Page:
Still a Long Way to Go in Patient Research Protections

From the WebMD Archives

April 13, 2000 (Washington) -- Even though "promising steps" have been taken to protect individuals involved in medical experiments, "minimal progress" has been made in beefing up local boards that oversee these studies. That's the pessimistic conclusion drawn in a new report from the Office of Inspector General (OIG) of the U.S. Department of Health and Human Services.

"Surprisingly little is known [about] how well [these boards] are doing their job," Laura McBride, MS, an analyst who worked on the report, tells WebMD.

Requested by a Congressional panel, this study follows a 1998 OIG report that also warned of weaknesses among the Institutional Review Boards (IRBs). Numbering between three and 5,000, these committees enforce patient protection standards for hospitals and universities carrying out research in humans. Not all IRBs are affiliated with institutions; some are "free-standing" and work independently with drug companies or other groups.

While all IRBs are regulated, they have a good deal of freedom. However, the OIG report is concerned the boards aren't really accountable for their decisions and that patient safety is a low priority after the study gets its initial OK. No one knows for sure, but it's estimated that perhaps 100,000 people are in experiments controlled by IRBs. Many of these patients have severe or life-threatening illnesses.

Other concerns in the report: no specific training and education for IRB members in spite of the increasing complexity of their task. Too much work and too little staff to handle the job, and no fire wall to prevent conflicts of interests from IRB members who may have a financial stake in the research.

"IRBs can't do it alone ... other pieces in the system really need to take responsibility for protections as well, including sponsors and investigators themselves," says McBride.

In the two years since the original report, a number of federal agencies as well as Congress have been looking into ways of enhancing the safety of those participating in medical experiments. The death of 18-year Jesse Gelsinger last September, the first fatality caused directly by gene therapy, further focused the OIG on the issue.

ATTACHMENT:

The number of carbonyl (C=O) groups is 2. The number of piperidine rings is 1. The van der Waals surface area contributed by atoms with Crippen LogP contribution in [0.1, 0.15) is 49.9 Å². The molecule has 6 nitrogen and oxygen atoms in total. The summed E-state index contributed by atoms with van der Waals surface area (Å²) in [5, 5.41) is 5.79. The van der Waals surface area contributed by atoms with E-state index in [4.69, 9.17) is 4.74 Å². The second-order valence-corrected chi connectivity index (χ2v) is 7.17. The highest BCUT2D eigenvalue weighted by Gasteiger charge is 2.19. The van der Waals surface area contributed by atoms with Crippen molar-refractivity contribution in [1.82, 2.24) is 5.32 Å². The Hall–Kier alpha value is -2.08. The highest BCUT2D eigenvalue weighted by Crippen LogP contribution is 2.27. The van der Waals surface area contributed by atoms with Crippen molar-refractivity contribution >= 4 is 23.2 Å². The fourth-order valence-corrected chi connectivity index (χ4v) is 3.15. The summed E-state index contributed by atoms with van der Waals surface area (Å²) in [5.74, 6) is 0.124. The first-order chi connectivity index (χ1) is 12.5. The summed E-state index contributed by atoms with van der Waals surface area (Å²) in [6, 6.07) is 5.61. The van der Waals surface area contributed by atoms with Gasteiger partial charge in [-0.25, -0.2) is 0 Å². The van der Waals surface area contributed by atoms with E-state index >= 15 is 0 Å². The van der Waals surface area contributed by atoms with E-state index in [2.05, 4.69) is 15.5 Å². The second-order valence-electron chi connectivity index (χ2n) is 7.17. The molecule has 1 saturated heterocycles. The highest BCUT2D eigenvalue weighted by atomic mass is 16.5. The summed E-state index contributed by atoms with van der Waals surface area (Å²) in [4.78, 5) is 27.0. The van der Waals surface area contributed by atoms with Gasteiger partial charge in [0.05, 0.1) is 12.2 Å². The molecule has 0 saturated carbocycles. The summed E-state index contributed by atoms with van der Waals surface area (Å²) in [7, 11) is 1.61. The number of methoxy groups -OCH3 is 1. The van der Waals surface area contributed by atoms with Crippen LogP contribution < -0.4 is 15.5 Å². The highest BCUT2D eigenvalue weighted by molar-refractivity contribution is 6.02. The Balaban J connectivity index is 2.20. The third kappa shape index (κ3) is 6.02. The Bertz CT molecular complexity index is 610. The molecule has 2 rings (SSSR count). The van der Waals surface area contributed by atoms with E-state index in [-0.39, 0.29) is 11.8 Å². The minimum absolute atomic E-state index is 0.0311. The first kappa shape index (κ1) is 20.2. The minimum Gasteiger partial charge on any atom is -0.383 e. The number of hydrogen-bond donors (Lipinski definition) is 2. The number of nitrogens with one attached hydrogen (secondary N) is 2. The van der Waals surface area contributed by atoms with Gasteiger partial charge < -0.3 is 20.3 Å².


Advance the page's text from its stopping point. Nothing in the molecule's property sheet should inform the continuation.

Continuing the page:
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"We need to be certain that the safety and dignity of patients who volunteer to help advance medicine are fully protected by the law," Rep. Henry Waxman, D-Calif., tells WebMD. Waxman agrees with the OIG report and says he plans to introduce legislation addressing the issue.

Nonetheless, one of the country's leading gene therapists takes issue with the report. W. French Anderson, MD, of the University of Southern California, says overall, patients in research studies are very well protected. "It's not appropriate when you're already doing an excellent job, but you can see that there's room for improvement to say, 'Oh, it's a grim situation. We've all these problems,'" Anderson tells WebMD. Anderson points out that of thousands of gene therapy patients, Gelsinger's death was the only major adverse event.

The government investigators did praise the FDA, as well as the NIH, for efforts to follow up on safety and enforcement questions as well as offering education and training services. In the last three years, the NIH and its Office for Protection from Research Risks have significantly increased their on-site investigations, as has the FDA, according to the report.

Finally, the report points out the need to streamline the so-called Common Rule that governs treatment of human subjects over 17 federal agencies. While the Rule provides consistency, says the OIG, it makes it difficult to change things quickly.

Well-placed sources tell WebMD that within six months the Clinton administration will propose major changes in the IRB structure aimed at improving patient protection.

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